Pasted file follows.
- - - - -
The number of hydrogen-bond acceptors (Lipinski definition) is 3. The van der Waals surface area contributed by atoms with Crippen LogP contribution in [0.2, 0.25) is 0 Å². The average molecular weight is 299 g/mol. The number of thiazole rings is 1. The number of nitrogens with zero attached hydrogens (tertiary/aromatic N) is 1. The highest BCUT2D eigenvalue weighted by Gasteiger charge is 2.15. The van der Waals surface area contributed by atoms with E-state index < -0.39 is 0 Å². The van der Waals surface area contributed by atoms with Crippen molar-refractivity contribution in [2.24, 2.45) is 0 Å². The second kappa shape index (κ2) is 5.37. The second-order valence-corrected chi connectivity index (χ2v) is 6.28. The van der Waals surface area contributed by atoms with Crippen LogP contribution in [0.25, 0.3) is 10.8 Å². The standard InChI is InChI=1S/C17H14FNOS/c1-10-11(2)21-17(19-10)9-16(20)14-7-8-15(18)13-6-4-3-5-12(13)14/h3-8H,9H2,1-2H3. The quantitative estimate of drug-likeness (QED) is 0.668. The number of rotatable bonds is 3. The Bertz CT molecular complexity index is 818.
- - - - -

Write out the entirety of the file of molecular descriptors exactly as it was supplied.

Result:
The number of hydrogen-bond acceptors (Lipinski definition) is 3. The van der Waals surface area contributed by atoms with Crippen LogP contribution in [0.2, 0.25) is 0 Å². The average molecular weight is 299 g/mol. The number of thiazole rings is 1. The number of nitrogens with zero attached hydrogens (tertiary/aromatic N) is 1. The highest BCUT2D eigenvalue weighted by Gasteiger charge is 2.15. The van der Waals surface area contributed by atoms with E-state index < -0.39 is 0 Å². The van der Waals surface area contributed by atoms with Crippen molar-refractivity contribution in [2.24, 2.45) is 0 Å². The second kappa shape index (κ2) is 5.37. The second-order valence-corrected chi connectivity index (χ2v) is 6.28. The van der Waals surface area contributed by atoms with Crippen LogP contribution in [0.25, 0.3) is 10.8 Å². The standard InChI is InChI=1S/C17H14FNOS/c1-10-11(2)21-17(19-10)9-16(20)14-7-8-15(18)13-6-4-3-5-12(13)14/h3-8H,9H2,1-2H3. The quantitative estimate of drug-likeness (QED) is 0.668. The number of rotatable bonds is 3. The Bertz CT molecular complexity index is 818.